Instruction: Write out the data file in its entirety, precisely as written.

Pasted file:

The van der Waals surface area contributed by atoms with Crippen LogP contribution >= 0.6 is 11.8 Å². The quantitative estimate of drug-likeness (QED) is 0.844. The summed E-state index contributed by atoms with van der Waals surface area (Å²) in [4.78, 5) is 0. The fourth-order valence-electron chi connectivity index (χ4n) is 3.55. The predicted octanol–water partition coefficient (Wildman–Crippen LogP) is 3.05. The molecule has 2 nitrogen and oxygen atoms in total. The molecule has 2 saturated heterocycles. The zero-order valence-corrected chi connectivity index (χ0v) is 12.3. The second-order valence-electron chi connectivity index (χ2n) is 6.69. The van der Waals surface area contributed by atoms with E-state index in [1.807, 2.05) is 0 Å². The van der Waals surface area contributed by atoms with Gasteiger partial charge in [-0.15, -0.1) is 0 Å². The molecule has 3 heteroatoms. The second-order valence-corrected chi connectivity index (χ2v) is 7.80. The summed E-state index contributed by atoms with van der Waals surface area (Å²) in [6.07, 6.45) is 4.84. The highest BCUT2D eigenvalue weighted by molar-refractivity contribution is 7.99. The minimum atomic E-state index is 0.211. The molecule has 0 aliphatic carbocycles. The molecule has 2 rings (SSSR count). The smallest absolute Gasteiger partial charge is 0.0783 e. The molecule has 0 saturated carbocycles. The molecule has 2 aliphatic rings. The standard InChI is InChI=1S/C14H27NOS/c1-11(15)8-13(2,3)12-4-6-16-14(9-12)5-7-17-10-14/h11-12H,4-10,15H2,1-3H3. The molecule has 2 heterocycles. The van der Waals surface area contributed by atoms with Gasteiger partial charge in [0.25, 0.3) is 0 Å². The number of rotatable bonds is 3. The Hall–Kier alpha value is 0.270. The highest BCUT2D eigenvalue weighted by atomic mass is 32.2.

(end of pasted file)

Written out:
The van der Waals surface area contributed by atoms with Crippen LogP contribution >= 0.6 is 11.8 Å². The quantitative estimate of drug-likeness (QED) is 0.844. The summed E-state index contributed by atoms with van der Waals surface area (Å²) in [4.78, 5) is 0. The fourth-order valence-electron chi connectivity index (χ4n) is 3.55. The predicted octanol–water partition coefficient (Wildman–Crippen LogP) is 3.05. The molecule has 2 nitrogen and oxygen atoms in total. The molecule has 2 saturated heterocycles. The zero-order valence-corrected chi connectivity index (χ0v) is 12.3. The second-order valence-electron chi connectivity index (χ2n) is 6.69. The van der Waals surface area contributed by atoms with E-state index in [1.807, 2.05) is 0 Å². The van der Waals surface area contributed by atoms with Gasteiger partial charge in [-0.15, -0.1) is 0 Å². The molecule has 3 heteroatoms. The second-order valence-corrected chi connectivity index (χ2v) is 7.80. The summed E-state index contributed by atoms with van der Waals surface area (Å²) in [6.07, 6.45) is 4.84. The highest BCUT2D eigenvalue weighted by molar-refractivity contribution is 7.99. The minimum atomic E-state index is 0.211. The molecule has 0 aliphatic carbocycles. The molecule has 2 rings (SSSR count). The smallest absolute Gasteiger partial charge is 0.0783 e. The molecule has 0 saturated carbocycles. The molecule has 2 aliphatic rings. The standard InChI is InChI=1S/C14H27NOS/c1-11(15)8-13(2,3)12-4-6-16-14(9-12)5-7-17-10-14/h11-12H,4-10,15H2,1-3H3. The molecule has 2 heterocycles. The van der Waals surface area contributed by atoms with Gasteiger partial charge in [0.25, 0.3) is 0 Å². The number of rotatable bonds is 3. The Hall–Kier alpha value is 0.270. The highest BCUT2D eigenvalue weighted by atomic mass is 32.2.